The widow of well-known minister Reverand Eric Henry Ashmore Hayden has paid tribute to her ‘best friend’ after he passed away last week.
He died peacefully, surrounded by family, on Saturday, July 29, 2017, at the age of 91.
Daphne, Eric’s wife for 66 years, said she felt ‘fortunate’ to have known him.
She said: “I’m trying not to be sentimental but we had 66 years of just a fantastic marriage.
“He was the easiest person to live with, never moody.
“He had such a lovely sense of humour which got us through some difficult situations.
“I was fortunate to be married to my best friend.”
Eric was born in Hove in 1926 and had two older brothers and one younger sister.
His mother died when he was five years old before his father, a master builder, remarried.
He was evacuated to Yorkshire in 1939 along with the other pupils at Varndean School, where he lived with a family who gave him a caring, loving home.
At 17, he enlisted in the Royal Navy and saw service in Northern Ireland, Ceylon and the Far East.
He met Daphne through a mutual relation and, after only four or five weekends together, he asked her to marry him and she said ‘yes’ on the spot.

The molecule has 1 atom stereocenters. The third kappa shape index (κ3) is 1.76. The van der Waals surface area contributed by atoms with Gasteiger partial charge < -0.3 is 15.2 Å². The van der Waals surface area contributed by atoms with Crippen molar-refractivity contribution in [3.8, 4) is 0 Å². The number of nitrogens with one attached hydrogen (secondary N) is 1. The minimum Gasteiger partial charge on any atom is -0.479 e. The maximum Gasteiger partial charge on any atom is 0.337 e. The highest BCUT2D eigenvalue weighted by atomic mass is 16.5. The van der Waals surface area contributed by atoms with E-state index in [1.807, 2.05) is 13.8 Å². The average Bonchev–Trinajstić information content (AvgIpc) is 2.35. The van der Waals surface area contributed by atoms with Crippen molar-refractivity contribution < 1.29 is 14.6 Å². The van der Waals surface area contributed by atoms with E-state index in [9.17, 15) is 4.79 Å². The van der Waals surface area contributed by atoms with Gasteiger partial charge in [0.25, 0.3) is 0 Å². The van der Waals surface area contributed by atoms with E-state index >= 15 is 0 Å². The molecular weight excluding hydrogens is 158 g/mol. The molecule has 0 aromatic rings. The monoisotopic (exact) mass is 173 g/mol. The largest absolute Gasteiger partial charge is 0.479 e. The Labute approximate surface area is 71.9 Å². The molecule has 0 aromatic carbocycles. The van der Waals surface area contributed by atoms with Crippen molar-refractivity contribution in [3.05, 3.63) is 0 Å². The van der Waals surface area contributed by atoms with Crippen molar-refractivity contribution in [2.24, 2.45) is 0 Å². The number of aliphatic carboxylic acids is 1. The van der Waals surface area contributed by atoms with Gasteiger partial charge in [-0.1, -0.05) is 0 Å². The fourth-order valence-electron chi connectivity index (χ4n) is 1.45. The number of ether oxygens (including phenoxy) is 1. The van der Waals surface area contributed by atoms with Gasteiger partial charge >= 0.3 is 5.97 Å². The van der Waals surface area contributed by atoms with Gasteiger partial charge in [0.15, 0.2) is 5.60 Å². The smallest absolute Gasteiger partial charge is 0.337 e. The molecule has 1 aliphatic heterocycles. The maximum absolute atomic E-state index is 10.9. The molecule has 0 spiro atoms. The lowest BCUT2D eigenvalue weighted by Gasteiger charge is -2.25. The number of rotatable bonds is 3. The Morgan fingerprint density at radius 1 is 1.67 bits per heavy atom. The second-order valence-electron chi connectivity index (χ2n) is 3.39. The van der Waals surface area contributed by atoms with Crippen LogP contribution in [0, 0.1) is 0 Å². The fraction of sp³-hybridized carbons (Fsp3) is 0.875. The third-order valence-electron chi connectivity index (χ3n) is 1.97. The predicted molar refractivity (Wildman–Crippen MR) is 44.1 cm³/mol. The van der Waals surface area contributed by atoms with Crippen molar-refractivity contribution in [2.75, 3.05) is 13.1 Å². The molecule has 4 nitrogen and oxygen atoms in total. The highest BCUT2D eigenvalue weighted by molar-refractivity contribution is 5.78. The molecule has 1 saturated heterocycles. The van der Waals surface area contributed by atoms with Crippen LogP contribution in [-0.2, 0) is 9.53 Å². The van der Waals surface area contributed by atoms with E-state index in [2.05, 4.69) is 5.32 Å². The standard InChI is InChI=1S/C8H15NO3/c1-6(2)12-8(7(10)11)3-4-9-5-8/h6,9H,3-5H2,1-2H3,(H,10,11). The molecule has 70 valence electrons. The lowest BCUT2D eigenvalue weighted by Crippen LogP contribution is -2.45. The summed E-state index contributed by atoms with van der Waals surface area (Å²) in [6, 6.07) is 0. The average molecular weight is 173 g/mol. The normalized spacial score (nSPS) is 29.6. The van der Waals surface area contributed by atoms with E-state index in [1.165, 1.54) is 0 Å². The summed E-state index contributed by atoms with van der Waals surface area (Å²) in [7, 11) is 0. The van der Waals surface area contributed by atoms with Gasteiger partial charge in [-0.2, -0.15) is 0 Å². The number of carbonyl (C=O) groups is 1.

They were married one year later in Aldershot Parish Church and started married life first in London and then in Aldershot.
He and Daphne had four children together – Brenda, Clive, Alyson and Ian
Eric’s business career spanned time in Kenya, Hong Kong and Japan, before he made the decision to return to the UK.
A few days after arriving, Eric made his way to Salisbury College for a two-year course designed for mature students, followed by ordination at Chichester Cathedral and serving his title as Deacon at Horsham Parish Church.
Through friends, he learned that Cuckfield was looking for a vicar so he was instituted in 1978 where he remained for the next 14 years before he decided to retire.
Daphne added: “I loved being married to Eric.
“We just brought the best out of each other.
“Everyone used to tell us that we were just a perfect team.
“Eric was always interested in people, he worked hard to establish St Catherines Hospice and so much of his life has involved fundraising.
“The last six years were very difficult as he got ill.
“Much could be written but he is now at rest after a full and active life.”